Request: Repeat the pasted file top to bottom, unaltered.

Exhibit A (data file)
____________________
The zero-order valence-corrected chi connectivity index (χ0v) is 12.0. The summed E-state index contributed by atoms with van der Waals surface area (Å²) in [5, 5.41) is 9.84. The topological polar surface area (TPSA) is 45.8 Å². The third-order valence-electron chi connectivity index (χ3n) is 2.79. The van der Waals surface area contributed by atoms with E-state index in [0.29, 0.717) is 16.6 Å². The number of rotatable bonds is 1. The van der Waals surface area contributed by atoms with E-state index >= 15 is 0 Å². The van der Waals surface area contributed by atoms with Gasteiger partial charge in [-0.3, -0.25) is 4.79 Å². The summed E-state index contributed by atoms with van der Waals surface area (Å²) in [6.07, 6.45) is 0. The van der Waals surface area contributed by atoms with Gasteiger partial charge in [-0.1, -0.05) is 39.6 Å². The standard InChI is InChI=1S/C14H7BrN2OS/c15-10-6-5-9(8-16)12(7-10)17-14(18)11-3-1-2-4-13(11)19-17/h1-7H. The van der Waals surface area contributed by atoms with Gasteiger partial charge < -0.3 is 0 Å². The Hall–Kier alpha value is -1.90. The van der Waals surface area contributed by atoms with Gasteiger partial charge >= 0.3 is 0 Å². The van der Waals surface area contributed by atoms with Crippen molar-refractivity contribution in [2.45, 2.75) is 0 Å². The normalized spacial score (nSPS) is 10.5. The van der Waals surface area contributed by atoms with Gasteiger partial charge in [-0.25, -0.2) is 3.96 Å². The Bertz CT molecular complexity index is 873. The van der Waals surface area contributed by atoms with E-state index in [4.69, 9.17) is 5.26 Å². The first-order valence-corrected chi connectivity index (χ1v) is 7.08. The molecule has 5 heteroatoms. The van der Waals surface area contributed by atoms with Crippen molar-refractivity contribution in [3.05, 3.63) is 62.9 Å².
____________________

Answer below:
The zero-order valence-corrected chi connectivity index (χ0v) is 12.0. The summed E-state index contributed by atoms with van der Waals surface area (Å²) in [5, 5.41) is 9.84. The topological polar surface area (TPSA) is 45.8 Å². The third-order valence-electron chi connectivity index (χ3n) is 2.79. The van der Waals surface area contributed by atoms with E-state index in [0.29, 0.717) is 16.6 Å². The number of rotatable bonds is 1. The van der Waals surface area contributed by atoms with E-state index >= 15 is 0 Å². The van der Waals surface area contributed by atoms with Gasteiger partial charge in [-0.3, -0.25) is 4.79 Å². The summed E-state index contributed by atoms with van der Waals surface area (Å²) in [6.07, 6.45) is 0. The van der Waals surface area contributed by atoms with Gasteiger partial charge in [-0.1, -0.05) is 39.6 Å². The standard InChI is InChI=1S/C14H7BrN2OS/c15-10-6-5-9(8-16)12(7-10)17-14(18)11-3-1-2-4-13(11)19-17/h1-7H. The van der Waals surface area contributed by atoms with Gasteiger partial charge < -0.3 is 0 Å². The Hall–Kier alpha value is -1.90. The van der Waals surface area contributed by atoms with Gasteiger partial charge >= 0.3 is 0 Å². The van der Waals surface area contributed by atoms with Crippen molar-refractivity contribution in [2.45, 2.75) is 0 Å². The normalized spacial score (nSPS) is 10.5. The van der Waals surface area contributed by atoms with Gasteiger partial charge in [-0.25, -0.2) is 3.96 Å². The Bertz CT molecular complexity index is 873. The van der Waals surface area contributed by atoms with E-state index in [4.69, 9.17) is 5.26 Å². The first-order valence-corrected chi connectivity index (χ1v) is 7.08. The molecule has 5 heteroatoms. The van der Waals surface area contributed by atoms with Crippen molar-refractivity contribution in [3.05, 3.63) is 62.9 Å².